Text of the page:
The opinion of the court was delivered by: JOHN E. SPRIZZO
Petitioner in the above-captioned action brings this 28 U.S.C. § 2255 petition to vacate his sentence on the ground that his guilty plea was the result of incompetent advice from his attorney. For the reasons that follow, the petition is dismissed.
On May 22, 1990, petitioner pled guilty to conspiring to possess in excess of 500 grams of cocaine with intent to distribute. See 21 U.S.C. §§ 812, 841(a)(1), 841(b)(1)(B). After the prosecutor advised the Court that the mandatory minimum sentence applicable to Rodriguez's case was five years, Plea Tr. 3, the Court addressed Rodriguez as follows:
You have heard what the government has said about what the maximum is here. Let me tell you that the five-year mandatory minimum means that I must impose a sentence of at least five years. Whatever additional time you receive between five years and the forty-year maximum, which the statute provides, will be to some extent controlled by what we call the sentencing guidelines.
Id. at 4. Rodriguez said he understood the applicable penalties and the guidelines. Id. at 4, 5.
At sentencing on July 31, 1990, the prosecutor advised the Court that Rodriguez's guidelines range of fifty-one to sixty-three months reflected a two-point reduction for acceptance of responsibility and a two-point reduction for a minor role in the offense. Sent. Tr. 2-4. The Court sentenced petitioner to the mandatory minimum under the statute of sixty months. Sent. Tr. 8.
Rodriguez did not appeal his conviction. In his § 2255 petition, he now attacks his sentence for ineffective assistance of counsel at the guilty plea.
Where, as here, a defendant has failed to raise a claim on direct appeal, his claim is barred from collateral review on a § 2255 petition unless he can demonstrate "cause" for the default of normal appellate procedure and actual "prejudice" from the alleged violation on which the claim is based. Campino v. United States, 968 F.2d 187 (2d Cir. 1992); see also United States v. Frady, 456 U.S. 152, 164-65, 71 L. Ed. 2d 816, 102 S. Ct. 1584 (1981). Under the cause and prejudice test, "'cause' . . . must be something external to the petitioner, something that cannot be fairly attributed to him," Coleman v. Thompson, 115 L. Ed. 2d 640, 111 S. Ct. 2546, 2566 (1991) (emphasis in original), and the "prejudice" must be so substantial that it undermines the integrity of the entire trial. United States v. Frady, 456 U.S. at 169-70.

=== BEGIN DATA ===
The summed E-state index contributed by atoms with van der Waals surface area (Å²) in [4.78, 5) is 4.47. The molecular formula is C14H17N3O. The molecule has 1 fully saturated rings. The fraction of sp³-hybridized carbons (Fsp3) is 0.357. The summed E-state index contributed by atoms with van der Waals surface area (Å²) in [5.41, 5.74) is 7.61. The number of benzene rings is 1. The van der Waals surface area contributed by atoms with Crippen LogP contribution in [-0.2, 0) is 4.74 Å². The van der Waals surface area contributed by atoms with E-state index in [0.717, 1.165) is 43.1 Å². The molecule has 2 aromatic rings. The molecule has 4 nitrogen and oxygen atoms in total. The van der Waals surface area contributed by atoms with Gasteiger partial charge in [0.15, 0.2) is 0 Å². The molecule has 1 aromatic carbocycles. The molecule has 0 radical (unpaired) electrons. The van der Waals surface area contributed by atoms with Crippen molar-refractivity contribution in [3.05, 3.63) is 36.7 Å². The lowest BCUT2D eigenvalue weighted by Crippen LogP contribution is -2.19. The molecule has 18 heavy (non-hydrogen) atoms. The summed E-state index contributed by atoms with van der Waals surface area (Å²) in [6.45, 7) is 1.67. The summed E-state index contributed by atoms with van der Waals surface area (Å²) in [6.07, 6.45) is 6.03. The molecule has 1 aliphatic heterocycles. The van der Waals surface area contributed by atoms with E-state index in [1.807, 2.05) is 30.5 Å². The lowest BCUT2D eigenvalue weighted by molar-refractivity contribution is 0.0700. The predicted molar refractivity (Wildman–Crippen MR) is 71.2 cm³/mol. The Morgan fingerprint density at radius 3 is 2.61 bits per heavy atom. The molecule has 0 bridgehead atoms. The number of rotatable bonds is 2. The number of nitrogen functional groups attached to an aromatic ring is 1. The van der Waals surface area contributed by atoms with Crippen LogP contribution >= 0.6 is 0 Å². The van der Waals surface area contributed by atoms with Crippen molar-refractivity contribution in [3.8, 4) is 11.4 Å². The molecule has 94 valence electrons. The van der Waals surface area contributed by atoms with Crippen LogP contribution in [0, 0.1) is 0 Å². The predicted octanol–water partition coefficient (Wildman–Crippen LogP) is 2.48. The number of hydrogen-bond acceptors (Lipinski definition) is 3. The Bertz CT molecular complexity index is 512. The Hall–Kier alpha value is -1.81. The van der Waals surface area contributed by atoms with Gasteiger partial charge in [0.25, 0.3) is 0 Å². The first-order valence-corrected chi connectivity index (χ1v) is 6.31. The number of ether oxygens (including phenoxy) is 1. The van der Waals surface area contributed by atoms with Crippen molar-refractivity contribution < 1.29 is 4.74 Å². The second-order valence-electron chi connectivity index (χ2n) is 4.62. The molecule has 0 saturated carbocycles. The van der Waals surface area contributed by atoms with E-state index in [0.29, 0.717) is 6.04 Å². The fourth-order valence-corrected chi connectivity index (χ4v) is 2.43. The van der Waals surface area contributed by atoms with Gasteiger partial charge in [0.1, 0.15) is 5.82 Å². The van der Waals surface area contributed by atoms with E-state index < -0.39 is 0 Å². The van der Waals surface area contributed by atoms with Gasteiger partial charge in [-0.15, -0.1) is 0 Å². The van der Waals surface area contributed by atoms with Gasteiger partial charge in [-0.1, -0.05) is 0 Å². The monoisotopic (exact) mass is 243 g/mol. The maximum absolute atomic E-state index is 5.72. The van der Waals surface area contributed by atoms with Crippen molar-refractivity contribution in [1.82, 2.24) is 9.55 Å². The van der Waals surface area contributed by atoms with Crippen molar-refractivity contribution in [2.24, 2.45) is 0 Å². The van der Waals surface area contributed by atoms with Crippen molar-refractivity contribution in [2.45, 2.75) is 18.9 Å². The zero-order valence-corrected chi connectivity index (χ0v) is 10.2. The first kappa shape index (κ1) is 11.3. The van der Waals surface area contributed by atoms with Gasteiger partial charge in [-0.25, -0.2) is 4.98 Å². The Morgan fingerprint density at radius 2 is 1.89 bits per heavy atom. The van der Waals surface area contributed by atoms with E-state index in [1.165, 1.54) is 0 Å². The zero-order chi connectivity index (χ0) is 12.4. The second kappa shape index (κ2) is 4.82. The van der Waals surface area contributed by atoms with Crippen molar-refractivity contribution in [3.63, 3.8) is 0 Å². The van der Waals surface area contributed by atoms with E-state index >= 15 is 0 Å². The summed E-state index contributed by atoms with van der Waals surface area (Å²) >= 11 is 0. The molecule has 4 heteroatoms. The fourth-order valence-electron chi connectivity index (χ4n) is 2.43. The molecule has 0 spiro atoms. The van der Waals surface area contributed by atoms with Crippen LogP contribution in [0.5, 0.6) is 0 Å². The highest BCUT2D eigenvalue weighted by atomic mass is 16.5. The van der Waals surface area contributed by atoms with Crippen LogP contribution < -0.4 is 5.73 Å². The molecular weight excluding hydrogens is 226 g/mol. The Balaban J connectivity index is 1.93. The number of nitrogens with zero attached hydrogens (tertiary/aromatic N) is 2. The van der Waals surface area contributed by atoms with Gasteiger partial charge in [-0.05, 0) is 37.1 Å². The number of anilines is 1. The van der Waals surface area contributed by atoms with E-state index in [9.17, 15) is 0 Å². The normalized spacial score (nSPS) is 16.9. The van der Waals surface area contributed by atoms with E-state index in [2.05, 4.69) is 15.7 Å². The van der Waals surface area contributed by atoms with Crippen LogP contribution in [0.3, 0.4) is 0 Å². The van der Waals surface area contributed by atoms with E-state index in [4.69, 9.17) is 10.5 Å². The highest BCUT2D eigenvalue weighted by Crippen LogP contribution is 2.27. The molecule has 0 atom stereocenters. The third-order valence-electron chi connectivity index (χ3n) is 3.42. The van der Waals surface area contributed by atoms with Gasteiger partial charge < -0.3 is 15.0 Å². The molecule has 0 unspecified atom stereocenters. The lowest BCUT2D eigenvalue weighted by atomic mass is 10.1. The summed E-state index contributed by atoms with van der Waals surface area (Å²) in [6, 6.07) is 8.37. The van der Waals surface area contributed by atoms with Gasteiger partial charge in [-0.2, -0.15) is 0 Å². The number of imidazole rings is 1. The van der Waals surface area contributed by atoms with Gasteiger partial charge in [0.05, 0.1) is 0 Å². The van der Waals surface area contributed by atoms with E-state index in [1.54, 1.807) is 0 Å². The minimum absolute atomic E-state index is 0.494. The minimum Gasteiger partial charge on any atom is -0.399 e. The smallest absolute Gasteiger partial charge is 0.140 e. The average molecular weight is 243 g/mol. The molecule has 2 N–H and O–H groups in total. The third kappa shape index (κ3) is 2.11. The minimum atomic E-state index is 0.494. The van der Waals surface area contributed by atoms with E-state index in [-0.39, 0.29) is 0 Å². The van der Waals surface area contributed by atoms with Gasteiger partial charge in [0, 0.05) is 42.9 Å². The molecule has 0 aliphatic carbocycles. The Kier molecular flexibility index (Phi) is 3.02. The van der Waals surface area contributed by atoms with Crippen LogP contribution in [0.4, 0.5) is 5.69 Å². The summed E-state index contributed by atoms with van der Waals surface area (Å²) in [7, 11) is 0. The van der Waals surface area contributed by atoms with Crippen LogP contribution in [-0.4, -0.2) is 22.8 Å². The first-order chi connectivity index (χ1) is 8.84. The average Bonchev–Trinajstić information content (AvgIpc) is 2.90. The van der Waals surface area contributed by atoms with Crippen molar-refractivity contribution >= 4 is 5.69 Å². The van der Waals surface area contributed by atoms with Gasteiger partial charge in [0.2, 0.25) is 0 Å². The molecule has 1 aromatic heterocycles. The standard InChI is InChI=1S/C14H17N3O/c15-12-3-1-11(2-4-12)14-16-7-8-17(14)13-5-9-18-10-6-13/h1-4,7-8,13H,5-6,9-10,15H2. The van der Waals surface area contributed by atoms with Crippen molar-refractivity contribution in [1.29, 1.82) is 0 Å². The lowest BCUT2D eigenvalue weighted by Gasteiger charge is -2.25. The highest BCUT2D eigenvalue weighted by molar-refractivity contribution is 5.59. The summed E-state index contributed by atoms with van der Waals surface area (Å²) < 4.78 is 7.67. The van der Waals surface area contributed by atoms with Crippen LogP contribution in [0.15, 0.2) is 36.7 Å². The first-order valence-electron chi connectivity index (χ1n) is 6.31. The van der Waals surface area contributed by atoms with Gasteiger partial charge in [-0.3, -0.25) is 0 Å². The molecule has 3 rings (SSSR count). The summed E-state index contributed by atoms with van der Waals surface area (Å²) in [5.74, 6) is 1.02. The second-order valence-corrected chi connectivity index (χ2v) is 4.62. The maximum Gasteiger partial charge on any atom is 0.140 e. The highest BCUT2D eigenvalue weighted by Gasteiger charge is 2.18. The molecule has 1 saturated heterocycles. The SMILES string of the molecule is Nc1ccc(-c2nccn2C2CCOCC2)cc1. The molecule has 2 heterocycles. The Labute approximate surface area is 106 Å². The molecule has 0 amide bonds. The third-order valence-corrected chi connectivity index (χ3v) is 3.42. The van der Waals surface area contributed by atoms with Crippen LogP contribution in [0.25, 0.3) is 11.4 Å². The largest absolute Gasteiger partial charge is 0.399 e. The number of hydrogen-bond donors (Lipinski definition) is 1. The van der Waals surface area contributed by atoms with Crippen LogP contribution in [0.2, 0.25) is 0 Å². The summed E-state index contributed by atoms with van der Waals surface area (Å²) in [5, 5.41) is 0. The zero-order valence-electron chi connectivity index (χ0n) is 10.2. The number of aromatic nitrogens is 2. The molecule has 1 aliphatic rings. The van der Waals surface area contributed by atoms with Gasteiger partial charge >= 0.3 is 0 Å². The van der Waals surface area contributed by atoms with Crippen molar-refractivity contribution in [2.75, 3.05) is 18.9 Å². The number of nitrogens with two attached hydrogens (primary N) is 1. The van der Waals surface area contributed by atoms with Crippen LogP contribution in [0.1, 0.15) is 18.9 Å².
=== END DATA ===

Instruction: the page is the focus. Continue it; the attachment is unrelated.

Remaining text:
In any event, Rodriguez has failed to allege facts sufficient to support a claim of ineffective assistance of counsel. The standards governing ineffective assistance claims are well settled. The defendant must: (1) overcome a strong presumption that his counsel's conduct was reasonable and show that his counsel's representation fell below "an objective standard of reasonableness" under "prevailing professional norms;" and (2) "affirmatively prove prejudice," that is, show that "but for counsel's unprofessional errors, the result of the proceeding would have been different." Strickland v. Washington, 466 U.S. 668, 687-94, 80 L. Ed. 2d 674, 104 S. Ct. 2052 (1984); see also United States v. Aguirre, 912 F.2d 555, 560 (2d Cir. 1990), cert. denied 111 S. Ct. 59 (1990); United States v. Reiter, 897 F.2d 639, 644-45 (2d Cir. 1990); United States v. Bari, 750 F.2d 1169, 1182 (2d Cir. 1984), cert. denied, 472 U.S. 1019 (1985).
Although Rodriguez alleges that his attorney's advice to plead guilty was unreasonable in several respects, the Court finds these claims to be without merit for the following reasons. First, Rodriguez claims that he was not told of the consequences of his plea. Petitioner's Br. at 1. However, Rodriguez was clearly advised of the consequences of his plea by the court. See Plea Tr. at 4. It follows that Rodriguez's knowing and voluntary decision to proceed with the plea despite the five ...